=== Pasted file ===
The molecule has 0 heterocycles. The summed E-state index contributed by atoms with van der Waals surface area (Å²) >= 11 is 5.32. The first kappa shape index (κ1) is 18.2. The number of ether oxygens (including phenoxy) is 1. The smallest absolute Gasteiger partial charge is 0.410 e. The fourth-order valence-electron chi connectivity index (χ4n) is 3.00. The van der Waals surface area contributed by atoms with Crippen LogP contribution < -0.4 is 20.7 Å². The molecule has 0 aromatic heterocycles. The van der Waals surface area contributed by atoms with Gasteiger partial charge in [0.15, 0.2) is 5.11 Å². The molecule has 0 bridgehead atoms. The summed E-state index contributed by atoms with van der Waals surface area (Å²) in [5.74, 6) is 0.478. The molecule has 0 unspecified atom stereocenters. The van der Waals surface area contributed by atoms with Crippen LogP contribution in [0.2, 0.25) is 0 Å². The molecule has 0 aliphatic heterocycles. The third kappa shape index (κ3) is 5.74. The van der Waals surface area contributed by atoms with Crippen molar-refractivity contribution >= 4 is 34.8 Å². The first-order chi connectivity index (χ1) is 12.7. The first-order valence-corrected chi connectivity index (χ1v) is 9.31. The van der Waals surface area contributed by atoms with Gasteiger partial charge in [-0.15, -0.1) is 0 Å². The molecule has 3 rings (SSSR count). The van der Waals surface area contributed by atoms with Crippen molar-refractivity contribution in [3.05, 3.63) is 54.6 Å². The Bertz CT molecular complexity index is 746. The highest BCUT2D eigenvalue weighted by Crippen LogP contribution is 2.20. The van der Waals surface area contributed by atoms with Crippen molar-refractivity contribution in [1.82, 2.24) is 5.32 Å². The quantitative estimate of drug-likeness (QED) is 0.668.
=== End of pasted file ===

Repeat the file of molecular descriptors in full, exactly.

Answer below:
The molecule has 0 heterocycles. The summed E-state index contributed by atoms with van der Waals surface area (Å²) >= 11 is 5.32. The first kappa shape index (κ1) is 18.2. The number of ether oxygens (including phenoxy) is 1. The smallest absolute Gasteiger partial charge is 0.410 e. The fourth-order valence-electron chi connectivity index (χ4n) is 3.00. The van der Waals surface area contributed by atoms with Crippen LogP contribution < -0.4 is 20.7 Å². The molecule has 0 aromatic heterocycles. The van der Waals surface area contributed by atoms with Gasteiger partial charge in [0.15, 0.2) is 5.11 Å². The molecule has 0 bridgehead atoms. The summed E-state index contributed by atoms with van der Waals surface area (Å²) in [5.74, 6) is 0.478. The molecule has 0 unspecified atom stereocenters. The van der Waals surface area contributed by atoms with Crippen LogP contribution in [0.2, 0.25) is 0 Å². The molecule has 0 aliphatic heterocycles. The third kappa shape index (κ3) is 5.74. The van der Waals surface area contributed by atoms with Crippen molar-refractivity contribution >= 4 is 34.8 Å². The first-order chi connectivity index (χ1) is 12.7. The first-order valence-corrected chi connectivity index (χ1v) is 9.31. The van der Waals surface area contributed by atoms with Gasteiger partial charge in [-0.15, -0.1) is 0 Å². The molecule has 3 rings (SSSR count). The van der Waals surface area contributed by atoms with Crippen molar-refractivity contribution in [3.05, 3.63) is 54.6 Å². The Bertz CT molecular complexity index is 746. The highest BCUT2D eigenvalue weighted by Crippen LogP contribution is 2.20. The van der Waals surface area contributed by atoms with Crippen molar-refractivity contribution in [1.82, 2.24) is 5.32 Å². The quantitative estimate of drug-likeness (QED) is 0.668.